= fail

250px-MintcomThis blog post was to be about converting to I’m instead sticking with Microsoft Money.’s philosophy, and biggest failure, is low effort. They want a low effort user experience, but they have a low effort technical staff: instead of finding simplified ways of doing complex tasks, they just leave them out!

For example, recurring transactions. Microsoft Money has a “bills” feature that tracks and auto-enters my recurring transactions–paychecks, investments, mortgage payment, church donation, utility bills, etc.

Sure, this is “complicated” because I must manually schedule these transactions. But it removes complexity because they are pre-entered before my monthly bill-paying session. doesn’t have a hint of this. It even lacks logic to suggest recurring transactions–that could have allowed them to simplify an otherwise complex feature.

Another is manual transactions. is reactive: it only has what it downloads from financial service providers. You can’t enter transactions.

That’s a disaster for my checking account. I have no record of a check until it’s deposited!

How do you track outstanding checks, including ones that have sat undeposited for months or weeks? How do you know your true available balance? Currently, it must be some other log that you must constantly monitor and update. No way, that’s terribly error-prone!

Thanks to Microsoft Money, I don’t bounce checks!, on the other hand, requires a gigantic cash pad, loins girded for overdraft fees, or tricky accounting using other programs. is a fail. Its slick user interface redeems it from epic fail. But behind the user interface is a painfully simplistic system. I can appreciate the complexity of the infrastructure needed to support this system, but I cringe at how little it really does for its users.

Above, I wrote I am using Microsoft Money “for now.” I don’t know where I’m going. Quicken suffers from a kludgy user interface and Intuit’s anti-consumer business practices. Plus it can’t convert my Money data yet.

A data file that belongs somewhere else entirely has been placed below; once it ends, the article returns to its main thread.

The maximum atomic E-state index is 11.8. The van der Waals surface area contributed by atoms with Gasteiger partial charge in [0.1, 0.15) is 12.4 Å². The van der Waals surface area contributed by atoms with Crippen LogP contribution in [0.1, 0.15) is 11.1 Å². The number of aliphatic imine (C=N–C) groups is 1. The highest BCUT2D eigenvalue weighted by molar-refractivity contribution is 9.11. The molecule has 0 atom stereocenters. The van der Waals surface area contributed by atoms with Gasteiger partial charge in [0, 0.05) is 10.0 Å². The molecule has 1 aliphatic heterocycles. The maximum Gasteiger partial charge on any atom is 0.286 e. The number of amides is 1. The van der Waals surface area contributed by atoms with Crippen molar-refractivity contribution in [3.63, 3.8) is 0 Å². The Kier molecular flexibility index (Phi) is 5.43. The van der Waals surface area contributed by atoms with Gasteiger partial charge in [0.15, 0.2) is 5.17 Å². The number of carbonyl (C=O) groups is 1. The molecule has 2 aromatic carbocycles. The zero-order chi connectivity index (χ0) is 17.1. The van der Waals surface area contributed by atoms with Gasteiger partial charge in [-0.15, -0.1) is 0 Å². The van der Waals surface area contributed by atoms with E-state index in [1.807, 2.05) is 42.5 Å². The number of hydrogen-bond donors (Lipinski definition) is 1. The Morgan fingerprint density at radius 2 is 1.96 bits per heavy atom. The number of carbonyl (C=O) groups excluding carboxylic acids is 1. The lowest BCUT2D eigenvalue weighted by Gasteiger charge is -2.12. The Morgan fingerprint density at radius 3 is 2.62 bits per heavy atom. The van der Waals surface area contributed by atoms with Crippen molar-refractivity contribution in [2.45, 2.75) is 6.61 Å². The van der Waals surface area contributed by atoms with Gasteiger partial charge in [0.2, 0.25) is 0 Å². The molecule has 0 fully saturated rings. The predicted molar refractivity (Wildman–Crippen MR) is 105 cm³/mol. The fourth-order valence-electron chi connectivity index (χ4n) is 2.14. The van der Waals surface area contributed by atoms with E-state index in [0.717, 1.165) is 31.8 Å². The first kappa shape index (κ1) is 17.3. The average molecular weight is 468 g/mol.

Rumor has it that Quicken 2010 will have better Microsoft Money import capabilities. I’m still with Microsoft Money for a few more months.

Texas GOP’s extreme social stances are a losing strategy

The Texas GOP’s extreme social stances are a losing strategy for two reasons.

1: They are paradoxically liberal. If we fully legislated the Texas GOP platform’s social stances, we would make the government the moral compass, usurping the proper role of the church and individual wisdom. (It’s as if we want to reverse the Protestant Reformation, but that’s an issue for another blog post!)

2: They turn away mainstream conservatives and moderates. This is proven by two polls:

First is a recent Gallup Poll. It finds that conservatives are the largest single voting bloc. But they are neither a majority nor “very conservative”:


Second is a Pew survey, interpreted by Texas Monthly editor Paul Burka to show that the Republican party “hemorrhaging” voters. Indeed, party affiliation is:

  • 36% independent
  • 35% Democrat
  • 23% Republican

If the Republican Party was the mainstream conservative party, it would have more affiliates than Democrats.

But no: the Republican party is hemorrhaging voters because of its extreme social stances. Per the Pew survey: “[independents] more closely parallel the views of Democrats … on the most divisive core beliefs on social values, religion and national security.”

Juxtaposing these surveys, an inescapable conclusion: Extreme conservatism, especially extreme social conservatism, is a losing strategy.

Any winning strategy for Republican domination must not alienate moderates; we can’t win without them.